This insightful and very practical presentation was delivered by Laura Horwood-Benton of the Portsmouth Library. In her engaging presentation, she shared some tricks and simple methods for creating professional looking publicity materials, based on universally recognized design principles as well as her own practical experience that have garnered positive feedback from colleagues and patrons alike.
She mentioned several key design components that include alignment, proximity, contrast, space, color, text, position, and repetition, all of which combine to create the architecture of a given production.
In terms of alignment, the goal is always to keep related objects in line, such that every item has a visual connection and communicates order, sophistication and belonging together. If necessary, use an imaginary or virtual grid to facilitate the alignment and positioning process of objects in the production.
Regarding the element of proximity, the idea here is to communicate connectivity which is achieved by grouping like elements together in a harmonious whole, and this will effectively translate into a sense of unity. Use of white space in this context is not to be undervalued, even to the extent that we shouldn’t at all be afraid of using white space.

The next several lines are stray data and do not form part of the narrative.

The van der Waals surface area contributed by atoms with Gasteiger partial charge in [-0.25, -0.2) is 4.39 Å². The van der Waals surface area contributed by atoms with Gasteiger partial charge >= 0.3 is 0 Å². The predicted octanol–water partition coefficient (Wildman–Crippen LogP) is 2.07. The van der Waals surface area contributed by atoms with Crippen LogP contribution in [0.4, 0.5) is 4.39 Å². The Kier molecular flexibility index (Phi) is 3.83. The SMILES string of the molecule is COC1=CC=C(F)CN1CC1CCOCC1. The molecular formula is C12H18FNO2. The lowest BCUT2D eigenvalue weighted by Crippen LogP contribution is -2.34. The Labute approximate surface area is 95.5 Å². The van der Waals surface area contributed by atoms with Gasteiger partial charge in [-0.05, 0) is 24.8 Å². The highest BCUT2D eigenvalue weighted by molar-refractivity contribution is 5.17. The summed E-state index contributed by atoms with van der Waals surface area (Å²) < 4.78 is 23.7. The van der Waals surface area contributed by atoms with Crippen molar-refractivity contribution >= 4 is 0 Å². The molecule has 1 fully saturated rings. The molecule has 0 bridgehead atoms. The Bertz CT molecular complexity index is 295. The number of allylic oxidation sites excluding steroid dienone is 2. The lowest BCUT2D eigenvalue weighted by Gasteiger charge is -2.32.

Closely related to the concept of white space is contrast, which, however, is not to be restricted to color. Contrast extends also to size and even shape. A contrastive use of color, size and shape are what distinguish the amateur from the professional designer. Contrast in design helps us to establish hierarchies of importance and facilitates drawing people’s attention to certain areas of a production. Obvious examples of contrast are black and white, big and small, fast and slow, thick and thin. Contrast In design allows us to compare things which are different but not necessarily opposite.
Space, color, font type, and their repetition in a production form the remaining elements of a design. Laura gave great examples of how color choice matters, since color has different moods, font-types speak to different target audiences with unique psychologies.
Key takeaways for me from Laura’s presentation:
Laura shared some great resources which she conveniently separated by category: